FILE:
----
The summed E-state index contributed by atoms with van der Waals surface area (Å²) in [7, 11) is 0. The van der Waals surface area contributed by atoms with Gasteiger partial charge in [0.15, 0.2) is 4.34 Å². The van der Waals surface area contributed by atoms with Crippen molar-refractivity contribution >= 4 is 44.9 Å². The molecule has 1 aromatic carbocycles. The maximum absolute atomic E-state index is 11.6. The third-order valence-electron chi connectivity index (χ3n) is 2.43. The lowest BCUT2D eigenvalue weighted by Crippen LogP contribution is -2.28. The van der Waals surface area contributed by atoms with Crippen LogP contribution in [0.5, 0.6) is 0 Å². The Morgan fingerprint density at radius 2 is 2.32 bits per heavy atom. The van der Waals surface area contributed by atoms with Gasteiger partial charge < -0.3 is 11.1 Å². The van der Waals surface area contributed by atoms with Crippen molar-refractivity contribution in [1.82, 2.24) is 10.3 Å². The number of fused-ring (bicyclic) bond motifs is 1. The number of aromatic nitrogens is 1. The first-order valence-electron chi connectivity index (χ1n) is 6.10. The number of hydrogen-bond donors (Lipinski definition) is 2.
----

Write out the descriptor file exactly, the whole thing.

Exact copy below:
The summed E-state index contributed by atoms with van der Waals surface area (Å²) in [7, 11) is 0. The van der Waals surface area contributed by atoms with Gasteiger partial charge in [0.15, 0.2) is 4.34 Å². The van der Waals surface area contributed by atoms with Crippen molar-refractivity contribution >= 4 is 44.9 Å². The molecule has 1 aromatic carbocycles. The maximum absolute atomic E-state index is 11.6. The third-order valence-electron chi connectivity index (χ3n) is 2.43. The lowest BCUT2D eigenvalue weighted by Crippen LogP contribution is -2.28. The van der Waals surface area contributed by atoms with Crippen LogP contribution in [0.5, 0.6) is 0 Å². The Morgan fingerprint density at radius 2 is 2.32 bits per heavy atom. The van der Waals surface area contributed by atoms with Gasteiger partial charge < -0.3 is 11.1 Å². The van der Waals surface area contributed by atoms with Crippen molar-refractivity contribution in [1.82, 2.24) is 10.3 Å². The number of fused-ring (bicyclic) bond motifs is 1. The number of aromatic nitrogens is 1. The first-order valence-electron chi connectivity index (χ1n) is 6.10. The number of hydrogen-bond donors (Lipinski definition) is 2.